Hungry and Humble
The theme of a recent CARSTAR conference I attended was: “Hungry and humble.” Those qualities are often held in tension or played against each other, even if just in our own minds. How can you be both hungry and humble? Hungry would suggest aggressive, forceful, setting big goals, going for it! And humble suggests meekness, possibly even weakness or uncertainty.
Here’s where the ideas come together for me. Hungry implies a big goal. Humble is the recognition that we have no idea how to reach that goal. And I would suggest if your goal is easily attainable, you may want to reach higher.
Hungry: I have a couple mentors who have taught me a lot about this. Greg, my COO, has taught me that to have a really big goal––and by big, I mean one that actually scares you a bit––forces our brains to think in a new way. It’s where breakthrough comes from. Another mentor is Dan Sullivan from Strategic Coach, who has organized his entire group coaching practice around the idea of “10x thinking and acting.” What both of these men have taught me is that breakthrough thinking starts in our minds. We need dreams and goals that spark our imagination. That is the only way we will ever get to something really big.
So, for hungry, perhaps a very simple exercise to begin with in your business is to imagine 10x growth. What would it look like to 10x the square footage you operate in? What might it be like to 10x your revenue? What about net profit growing 10x what it is today? Maybe you’re in a stage of life or energy level where that all just feels overwhelming and doesn’t tap anything for you. Well then what about 10x-ing the amount of time off that you have?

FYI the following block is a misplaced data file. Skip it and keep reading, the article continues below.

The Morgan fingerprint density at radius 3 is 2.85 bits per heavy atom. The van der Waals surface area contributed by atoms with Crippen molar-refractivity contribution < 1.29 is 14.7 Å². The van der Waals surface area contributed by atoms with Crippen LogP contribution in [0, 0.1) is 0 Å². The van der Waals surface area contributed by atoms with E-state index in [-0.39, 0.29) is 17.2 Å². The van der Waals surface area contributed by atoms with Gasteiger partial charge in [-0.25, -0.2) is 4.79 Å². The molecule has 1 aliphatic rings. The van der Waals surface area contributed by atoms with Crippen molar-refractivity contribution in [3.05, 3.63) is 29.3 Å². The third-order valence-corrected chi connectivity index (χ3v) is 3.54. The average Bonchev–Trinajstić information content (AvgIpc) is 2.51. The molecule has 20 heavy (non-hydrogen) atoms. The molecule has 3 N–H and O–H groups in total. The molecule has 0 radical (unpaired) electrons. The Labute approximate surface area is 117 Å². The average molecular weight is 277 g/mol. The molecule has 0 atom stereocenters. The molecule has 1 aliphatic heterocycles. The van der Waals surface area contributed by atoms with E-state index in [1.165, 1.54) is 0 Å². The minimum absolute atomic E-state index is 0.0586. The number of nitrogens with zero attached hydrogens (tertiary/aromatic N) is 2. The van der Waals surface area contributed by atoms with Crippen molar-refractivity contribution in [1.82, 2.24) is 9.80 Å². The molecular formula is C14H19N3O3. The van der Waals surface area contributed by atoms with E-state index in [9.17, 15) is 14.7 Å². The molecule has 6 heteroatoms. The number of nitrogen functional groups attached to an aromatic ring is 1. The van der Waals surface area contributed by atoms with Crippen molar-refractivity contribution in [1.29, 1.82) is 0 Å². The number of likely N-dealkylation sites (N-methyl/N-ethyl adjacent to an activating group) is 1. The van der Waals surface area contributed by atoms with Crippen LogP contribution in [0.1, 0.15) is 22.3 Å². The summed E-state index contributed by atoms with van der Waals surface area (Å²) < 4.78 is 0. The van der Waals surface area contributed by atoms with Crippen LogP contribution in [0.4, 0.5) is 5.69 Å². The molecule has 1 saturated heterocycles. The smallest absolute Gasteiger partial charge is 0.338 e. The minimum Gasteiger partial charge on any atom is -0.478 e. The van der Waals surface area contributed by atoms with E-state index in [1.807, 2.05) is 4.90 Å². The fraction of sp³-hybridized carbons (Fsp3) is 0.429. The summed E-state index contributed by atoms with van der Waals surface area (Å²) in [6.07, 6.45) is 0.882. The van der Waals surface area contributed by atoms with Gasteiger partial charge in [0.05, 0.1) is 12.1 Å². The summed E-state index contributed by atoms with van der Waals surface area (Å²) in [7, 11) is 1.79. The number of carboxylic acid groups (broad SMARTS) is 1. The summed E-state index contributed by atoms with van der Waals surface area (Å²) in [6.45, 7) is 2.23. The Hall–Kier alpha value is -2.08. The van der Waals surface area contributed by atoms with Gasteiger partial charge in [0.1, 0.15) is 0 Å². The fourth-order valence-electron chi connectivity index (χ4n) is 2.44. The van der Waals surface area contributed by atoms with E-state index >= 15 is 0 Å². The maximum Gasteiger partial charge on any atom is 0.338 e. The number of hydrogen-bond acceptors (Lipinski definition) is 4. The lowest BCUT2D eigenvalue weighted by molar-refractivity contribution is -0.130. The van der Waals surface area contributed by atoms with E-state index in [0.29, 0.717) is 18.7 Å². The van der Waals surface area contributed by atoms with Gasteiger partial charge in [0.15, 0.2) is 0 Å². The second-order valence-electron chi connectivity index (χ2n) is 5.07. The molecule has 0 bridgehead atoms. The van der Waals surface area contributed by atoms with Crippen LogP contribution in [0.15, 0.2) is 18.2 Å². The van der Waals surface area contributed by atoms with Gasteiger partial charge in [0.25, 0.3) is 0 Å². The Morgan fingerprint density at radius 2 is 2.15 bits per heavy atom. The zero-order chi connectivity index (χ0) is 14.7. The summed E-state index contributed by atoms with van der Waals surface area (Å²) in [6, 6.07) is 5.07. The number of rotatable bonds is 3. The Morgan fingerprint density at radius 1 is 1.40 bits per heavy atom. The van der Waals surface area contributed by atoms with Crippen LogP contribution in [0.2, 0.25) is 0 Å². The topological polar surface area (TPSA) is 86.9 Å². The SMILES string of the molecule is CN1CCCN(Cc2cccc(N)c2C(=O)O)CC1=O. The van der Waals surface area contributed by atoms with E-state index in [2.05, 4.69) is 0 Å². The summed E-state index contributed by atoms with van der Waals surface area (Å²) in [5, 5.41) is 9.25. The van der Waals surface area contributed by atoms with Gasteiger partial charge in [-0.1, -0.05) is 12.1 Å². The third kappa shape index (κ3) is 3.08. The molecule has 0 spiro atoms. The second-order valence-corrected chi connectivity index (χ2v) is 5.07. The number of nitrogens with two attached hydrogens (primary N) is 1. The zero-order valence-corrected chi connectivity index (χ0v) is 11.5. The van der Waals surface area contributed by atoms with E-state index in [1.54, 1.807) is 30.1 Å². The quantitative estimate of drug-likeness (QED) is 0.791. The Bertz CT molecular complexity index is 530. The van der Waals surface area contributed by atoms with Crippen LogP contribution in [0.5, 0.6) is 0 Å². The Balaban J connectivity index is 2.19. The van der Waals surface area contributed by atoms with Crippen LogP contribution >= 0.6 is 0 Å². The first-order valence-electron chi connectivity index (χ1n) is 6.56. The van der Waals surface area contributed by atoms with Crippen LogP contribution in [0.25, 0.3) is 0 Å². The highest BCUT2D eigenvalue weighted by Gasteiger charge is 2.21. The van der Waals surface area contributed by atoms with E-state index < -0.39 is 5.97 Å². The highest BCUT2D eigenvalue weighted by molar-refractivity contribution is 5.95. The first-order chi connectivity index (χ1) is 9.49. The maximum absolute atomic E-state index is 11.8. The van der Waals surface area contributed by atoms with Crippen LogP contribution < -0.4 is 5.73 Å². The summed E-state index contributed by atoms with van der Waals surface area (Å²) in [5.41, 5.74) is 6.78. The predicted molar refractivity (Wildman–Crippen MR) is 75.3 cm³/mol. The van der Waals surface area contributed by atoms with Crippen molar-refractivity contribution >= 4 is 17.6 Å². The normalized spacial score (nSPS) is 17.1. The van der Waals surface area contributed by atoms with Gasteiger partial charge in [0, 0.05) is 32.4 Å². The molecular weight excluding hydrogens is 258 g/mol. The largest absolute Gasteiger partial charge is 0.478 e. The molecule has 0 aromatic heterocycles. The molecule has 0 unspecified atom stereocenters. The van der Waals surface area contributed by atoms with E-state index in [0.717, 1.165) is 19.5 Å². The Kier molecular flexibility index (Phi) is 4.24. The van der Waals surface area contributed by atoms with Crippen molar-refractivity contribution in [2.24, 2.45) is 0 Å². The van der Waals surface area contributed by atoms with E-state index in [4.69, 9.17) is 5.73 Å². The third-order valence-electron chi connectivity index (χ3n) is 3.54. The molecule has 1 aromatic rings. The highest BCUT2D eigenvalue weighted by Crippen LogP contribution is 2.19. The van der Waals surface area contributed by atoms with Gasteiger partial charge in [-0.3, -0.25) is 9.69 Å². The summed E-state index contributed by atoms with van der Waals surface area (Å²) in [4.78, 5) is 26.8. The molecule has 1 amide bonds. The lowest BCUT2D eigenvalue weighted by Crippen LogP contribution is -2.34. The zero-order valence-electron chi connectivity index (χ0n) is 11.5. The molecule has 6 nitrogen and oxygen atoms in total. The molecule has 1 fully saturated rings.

Now is the point to hit the 10x goal and if you don’t, then just to go through life feeling like a failure? No, of course not! 10x is just an ideal that we move toward and we celebrate each win along the way. Perhaps we only 2x. Great! That’s double the previous result. We celebrate that and don’t berate ourselves for the remaining 8x that we didn’t do. And goals can change and it’s important to check in often to make sure that what you are pursuing is something that you still want to pursue.
Now, once we’ve done this process and landed on a very lofty goal that represents “hunger,” how does humble play into that? Isn’t having big goals and performing better than others the opposite of humility? No, no, no! I was stuck in this thinking for a long time.
Humility literally means “of the earth.” At its root is the word “humus,” which in Latin literally means “dirt” or “earth.” So humility is staying grounded. Not forgetting that we have to walk on the earth like everyone else. We don’t float or fly like angels. We are grounded. Our bodies touch the earth every day, all day.
Humility is looking at a large goal and saying, “I have no idea how I’m going to get there.” There is no place for bravado or overconfidence or “faking it until you make it.” We just simply admit we don’t know exactly how to get there and then we get to work with our best guess and best efforts and try to find the strongest and best levers that we can. And if what we try doesn’t work, we don’t take it personally. It’s OK to fail. Failing is literally a part of the process on the way to success. It’s like when someone lifts weights they “go to failure.” They go until they can’t lift anymore, can’t do one more repetition. They may need a spotter. Another indicator of humility is being willing to be helped. Going it alone is not humility. In essence, then, humility is admitting you don’t know how but you’re willing to try. Pride is often the thing that keeps us from attempting great things. We don’t want to look/feel/be like a failure so it’s easier to not dream big or attempt great things.
How can you stay hungry and humble?